chinese pollutionObserving the scope and pace of Chinese economic growth is fascinating for many Westerners, economists, business people and just interested Sinophiles. China is sui generis in so many ways: its size, its population, its “managed” economy, its multi-generational tradition of top down governance, its control of information. Now, China-watchers are seeing the nation grapple with the same issues that other nations have been dealing with for years: the conundrum of economic growth and environmental preservation.  In Michigan, the news from China could even affect our economy, as Chinese authorities are weighing the options of limiting car sales in order to curtail further air quality deterioration.

Auto makers sold 1.71 million passenger vehicles in March of 2014. The sales of cars are primarily to first time buyers. Foreign brands continue to have robust sales; GM and its Chinese joint ventures sold 313,000 vehicles in March and Ford sold 104,000 vehicles. China eclipses the US in total auto sales at this point with China selling 22 million vehicles, compared to the 15.6 million vehicles sold in the U.S.

At the same time, China has been experiencing worsening air quality issues and crippling smog. Although the most polluted cities in the world in terms of air pollution are actually in India,

Hangzhou, the capital of the relatively prosperous Chinese province of Zhejiang, enacted new laws that limited the numbers of cars that could be sold. The Hangzhou restrictions began on March 26th. There was a run on cars in the city up until that time, as people wanted to complete their purchases prior to the restriction becoming law.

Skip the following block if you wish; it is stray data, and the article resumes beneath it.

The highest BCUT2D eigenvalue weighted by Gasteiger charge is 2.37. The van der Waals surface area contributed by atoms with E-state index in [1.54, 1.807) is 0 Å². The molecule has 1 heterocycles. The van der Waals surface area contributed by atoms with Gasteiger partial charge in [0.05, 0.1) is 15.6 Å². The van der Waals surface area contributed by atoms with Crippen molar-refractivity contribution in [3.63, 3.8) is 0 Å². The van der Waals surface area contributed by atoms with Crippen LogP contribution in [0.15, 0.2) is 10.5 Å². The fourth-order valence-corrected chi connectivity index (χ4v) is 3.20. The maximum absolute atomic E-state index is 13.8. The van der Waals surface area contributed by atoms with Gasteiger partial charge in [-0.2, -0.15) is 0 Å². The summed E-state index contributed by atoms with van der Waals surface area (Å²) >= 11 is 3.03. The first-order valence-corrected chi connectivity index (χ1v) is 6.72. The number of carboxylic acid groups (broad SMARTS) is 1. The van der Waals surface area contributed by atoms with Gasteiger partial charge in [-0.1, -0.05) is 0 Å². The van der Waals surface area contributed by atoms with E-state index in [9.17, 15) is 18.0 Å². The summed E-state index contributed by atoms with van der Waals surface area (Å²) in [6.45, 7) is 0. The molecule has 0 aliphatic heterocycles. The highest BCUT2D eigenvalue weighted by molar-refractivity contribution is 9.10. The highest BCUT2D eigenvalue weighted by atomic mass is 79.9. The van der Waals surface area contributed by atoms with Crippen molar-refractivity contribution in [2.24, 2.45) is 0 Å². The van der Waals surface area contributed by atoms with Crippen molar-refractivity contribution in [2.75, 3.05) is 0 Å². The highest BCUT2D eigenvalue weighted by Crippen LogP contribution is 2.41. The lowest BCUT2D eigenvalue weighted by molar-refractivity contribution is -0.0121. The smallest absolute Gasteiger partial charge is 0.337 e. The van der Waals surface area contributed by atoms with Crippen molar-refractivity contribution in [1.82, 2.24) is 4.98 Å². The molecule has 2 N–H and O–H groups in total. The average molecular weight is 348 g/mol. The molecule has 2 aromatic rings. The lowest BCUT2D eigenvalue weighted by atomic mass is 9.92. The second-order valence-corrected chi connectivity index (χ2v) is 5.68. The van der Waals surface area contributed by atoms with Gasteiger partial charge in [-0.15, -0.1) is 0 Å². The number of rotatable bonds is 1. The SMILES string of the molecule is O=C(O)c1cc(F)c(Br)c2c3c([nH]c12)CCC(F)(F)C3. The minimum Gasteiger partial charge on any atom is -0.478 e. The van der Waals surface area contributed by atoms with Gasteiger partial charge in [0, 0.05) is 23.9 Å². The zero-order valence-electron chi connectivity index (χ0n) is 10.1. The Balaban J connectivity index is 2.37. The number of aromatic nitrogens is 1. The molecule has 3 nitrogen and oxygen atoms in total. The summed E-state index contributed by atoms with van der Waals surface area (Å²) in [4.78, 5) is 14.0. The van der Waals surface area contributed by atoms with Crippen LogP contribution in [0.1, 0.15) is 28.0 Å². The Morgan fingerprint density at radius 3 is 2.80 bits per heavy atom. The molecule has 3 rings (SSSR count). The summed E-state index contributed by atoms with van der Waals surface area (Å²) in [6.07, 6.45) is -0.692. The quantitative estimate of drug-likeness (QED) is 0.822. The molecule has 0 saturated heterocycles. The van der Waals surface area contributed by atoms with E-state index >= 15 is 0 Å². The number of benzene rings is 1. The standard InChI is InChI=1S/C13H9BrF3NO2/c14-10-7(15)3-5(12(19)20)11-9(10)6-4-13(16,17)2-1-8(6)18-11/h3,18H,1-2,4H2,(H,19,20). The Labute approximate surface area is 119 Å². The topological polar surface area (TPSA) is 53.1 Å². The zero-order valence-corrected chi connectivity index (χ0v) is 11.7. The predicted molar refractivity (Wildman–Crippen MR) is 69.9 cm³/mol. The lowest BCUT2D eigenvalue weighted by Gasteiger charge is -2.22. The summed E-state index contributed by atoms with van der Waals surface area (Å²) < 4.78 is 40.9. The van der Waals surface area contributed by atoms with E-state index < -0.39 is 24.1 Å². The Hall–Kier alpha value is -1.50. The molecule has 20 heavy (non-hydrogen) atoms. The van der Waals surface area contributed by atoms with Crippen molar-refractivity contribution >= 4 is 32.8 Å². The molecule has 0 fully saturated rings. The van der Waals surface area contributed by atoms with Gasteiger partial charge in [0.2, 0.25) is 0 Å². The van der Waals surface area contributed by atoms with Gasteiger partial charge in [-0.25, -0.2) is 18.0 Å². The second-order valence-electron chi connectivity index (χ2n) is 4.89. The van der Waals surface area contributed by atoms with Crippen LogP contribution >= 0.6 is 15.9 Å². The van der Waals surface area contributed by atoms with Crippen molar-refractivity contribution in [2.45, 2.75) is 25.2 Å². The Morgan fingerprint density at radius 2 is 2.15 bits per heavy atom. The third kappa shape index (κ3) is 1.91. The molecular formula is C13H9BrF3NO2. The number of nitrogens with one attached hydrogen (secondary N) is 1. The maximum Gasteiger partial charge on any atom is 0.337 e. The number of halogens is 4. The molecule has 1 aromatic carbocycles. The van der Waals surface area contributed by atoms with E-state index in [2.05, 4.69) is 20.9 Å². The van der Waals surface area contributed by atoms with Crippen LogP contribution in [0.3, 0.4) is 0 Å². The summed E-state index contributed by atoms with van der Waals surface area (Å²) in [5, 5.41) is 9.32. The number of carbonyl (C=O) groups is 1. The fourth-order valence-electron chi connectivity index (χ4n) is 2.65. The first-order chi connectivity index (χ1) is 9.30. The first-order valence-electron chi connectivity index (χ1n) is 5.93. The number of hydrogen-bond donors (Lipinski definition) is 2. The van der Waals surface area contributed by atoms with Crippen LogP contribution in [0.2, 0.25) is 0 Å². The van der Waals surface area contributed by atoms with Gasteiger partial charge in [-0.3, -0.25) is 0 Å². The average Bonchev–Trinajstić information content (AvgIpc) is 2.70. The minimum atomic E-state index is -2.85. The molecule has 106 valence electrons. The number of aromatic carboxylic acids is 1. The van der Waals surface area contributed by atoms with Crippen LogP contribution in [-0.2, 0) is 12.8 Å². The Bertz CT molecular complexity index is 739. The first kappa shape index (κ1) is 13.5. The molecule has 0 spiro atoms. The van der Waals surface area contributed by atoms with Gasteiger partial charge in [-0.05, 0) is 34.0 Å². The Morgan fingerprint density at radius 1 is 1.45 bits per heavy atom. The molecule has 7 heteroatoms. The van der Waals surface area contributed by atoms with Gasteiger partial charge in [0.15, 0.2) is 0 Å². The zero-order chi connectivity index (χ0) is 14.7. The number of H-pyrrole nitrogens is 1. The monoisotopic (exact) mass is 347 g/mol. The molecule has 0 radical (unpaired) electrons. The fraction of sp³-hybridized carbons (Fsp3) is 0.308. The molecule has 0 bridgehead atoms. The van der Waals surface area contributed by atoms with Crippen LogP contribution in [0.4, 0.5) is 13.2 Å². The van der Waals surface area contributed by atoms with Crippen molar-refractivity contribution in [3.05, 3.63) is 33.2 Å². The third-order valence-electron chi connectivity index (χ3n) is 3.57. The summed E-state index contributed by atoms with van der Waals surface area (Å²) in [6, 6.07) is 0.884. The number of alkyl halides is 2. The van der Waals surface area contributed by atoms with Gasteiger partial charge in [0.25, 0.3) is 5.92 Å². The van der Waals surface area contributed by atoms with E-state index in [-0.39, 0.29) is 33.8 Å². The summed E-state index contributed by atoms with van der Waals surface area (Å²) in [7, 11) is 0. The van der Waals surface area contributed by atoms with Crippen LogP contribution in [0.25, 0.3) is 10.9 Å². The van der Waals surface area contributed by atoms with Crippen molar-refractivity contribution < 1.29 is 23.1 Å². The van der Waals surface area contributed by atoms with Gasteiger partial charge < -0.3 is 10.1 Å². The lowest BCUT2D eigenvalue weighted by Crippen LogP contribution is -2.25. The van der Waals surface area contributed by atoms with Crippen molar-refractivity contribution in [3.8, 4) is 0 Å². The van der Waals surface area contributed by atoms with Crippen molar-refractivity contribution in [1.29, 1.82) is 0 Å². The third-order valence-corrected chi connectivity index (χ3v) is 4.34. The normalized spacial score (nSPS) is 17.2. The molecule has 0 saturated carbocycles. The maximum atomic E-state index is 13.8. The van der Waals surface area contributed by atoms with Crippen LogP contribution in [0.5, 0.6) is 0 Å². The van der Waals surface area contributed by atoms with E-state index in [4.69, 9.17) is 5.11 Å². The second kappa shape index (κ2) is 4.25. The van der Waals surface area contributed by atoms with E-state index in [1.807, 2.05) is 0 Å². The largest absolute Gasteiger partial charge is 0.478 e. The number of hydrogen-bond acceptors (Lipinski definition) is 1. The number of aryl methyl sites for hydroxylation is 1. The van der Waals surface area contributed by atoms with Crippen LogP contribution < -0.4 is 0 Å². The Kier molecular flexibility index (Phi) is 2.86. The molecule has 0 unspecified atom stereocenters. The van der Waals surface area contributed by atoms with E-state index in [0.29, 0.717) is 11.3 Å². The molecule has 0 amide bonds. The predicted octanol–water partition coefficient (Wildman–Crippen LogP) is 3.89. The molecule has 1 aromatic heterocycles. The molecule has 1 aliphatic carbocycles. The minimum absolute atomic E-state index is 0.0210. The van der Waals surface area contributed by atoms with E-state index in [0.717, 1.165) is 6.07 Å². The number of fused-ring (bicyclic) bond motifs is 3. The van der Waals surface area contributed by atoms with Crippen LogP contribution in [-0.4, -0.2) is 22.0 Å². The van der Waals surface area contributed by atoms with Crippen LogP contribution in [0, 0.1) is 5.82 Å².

China’s booming car sales could take a hit this year as the government steps up its battle against pollution.

Hangzhou isn’t the only city limiting car purchases and registrations. Auto sales in China’s largest cities could be limited to 300,000, while some smaller cities could have caps closer to 25,000. On top of that, a group of cities are even banning some cars from the streets on certain days to lighten traffic and reduce pollution.

Automakers are strategizing how to work around these new edicts. The auto companies may move dealerships and cars to cities that have the least restrictive sales caps or begin looking at boosting sales outside of China for the foreseeable future.

China’s smog is also hampering its effort to entice foreigners to work and invest in the country. Non-native Chinese who work in Beijing and other northern Chinese locations perceive the smog and air pollution as dangerous to their health. Business leaders report that convincing foreign executives to live in northern China is becoming problematic, according to a poll conducted by the American Chamber of Commerce in Beijing. Northern China has more factories and relies on coal burning plants to provide heat during the long and harsh winter. In contrast, non-Chinese don’t complain in the same way about Shanghai’s air quality, as Shanghai is in the south.

Beijing’s official air quality index (AQI), which measures airborne pollutants including particulate matter and sulphur dioxide, routinely exceeds 300, and sometimes hits levels higher than 500. This past fall, Harbin, a city of 11 million had multiple “hazardous air days”, during which schools and factories were closed and the use of cars was forbidden.

Beijing has only 500 inspectors who are empowered to investigate complaints about pollution and enforce regulations. The inspectors are handling 5,000-6,000 cases a month.